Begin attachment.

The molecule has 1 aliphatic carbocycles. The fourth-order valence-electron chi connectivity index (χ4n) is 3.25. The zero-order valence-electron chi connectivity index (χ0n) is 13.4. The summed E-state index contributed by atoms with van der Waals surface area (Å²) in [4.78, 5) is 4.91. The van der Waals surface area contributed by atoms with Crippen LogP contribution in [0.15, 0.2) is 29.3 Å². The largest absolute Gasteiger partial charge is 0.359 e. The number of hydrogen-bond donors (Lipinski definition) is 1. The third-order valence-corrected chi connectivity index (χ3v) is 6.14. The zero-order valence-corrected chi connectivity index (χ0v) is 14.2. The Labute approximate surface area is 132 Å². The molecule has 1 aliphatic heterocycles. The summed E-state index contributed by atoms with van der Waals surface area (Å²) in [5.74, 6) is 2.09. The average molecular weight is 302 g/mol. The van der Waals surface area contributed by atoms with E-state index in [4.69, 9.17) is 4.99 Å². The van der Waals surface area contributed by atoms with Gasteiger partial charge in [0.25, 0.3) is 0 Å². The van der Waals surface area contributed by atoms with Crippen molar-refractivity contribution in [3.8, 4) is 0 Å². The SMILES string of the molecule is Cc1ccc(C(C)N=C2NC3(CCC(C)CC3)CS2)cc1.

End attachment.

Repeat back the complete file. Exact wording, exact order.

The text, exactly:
The molecule has 1 aliphatic carbocycles. The fourth-order valence-electron chi connectivity index (χ4n) is 3.25. The zero-order valence-electron chi connectivity index (χ0n) is 13.4. The summed E-state index contributed by atoms with van der Waals surface area (Å²) in [4.78, 5) is 4.91. The van der Waals surface area contributed by atoms with Crippen LogP contribution in [0.15, 0.2) is 29.3 Å². The largest absolute Gasteiger partial charge is 0.359 e. The number of hydrogen-bond donors (Lipinski definition) is 1. The third-order valence-corrected chi connectivity index (χ3v) is 6.14. The zero-order valence-corrected chi connectivity index (χ0v) is 14.2. The Labute approximate surface area is 132 Å². The molecule has 1 aliphatic heterocycles. The summed E-state index contributed by atoms with van der Waals surface area (Å²) in [5.74, 6) is 2.09. The average molecular weight is 302 g/mol. The van der Waals surface area contributed by atoms with E-state index in [4.69, 9.17) is 4.99 Å². The van der Waals surface area contributed by atoms with Gasteiger partial charge in [0.25, 0.3) is 0 Å². The van der Waals surface area contributed by atoms with Crippen molar-refractivity contribution in [3.8, 4) is 0 Å². The SMILES string of the molecule is Cc1ccc(C(C)N=C2NC3(CCC(C)CC3)CS2)cc1.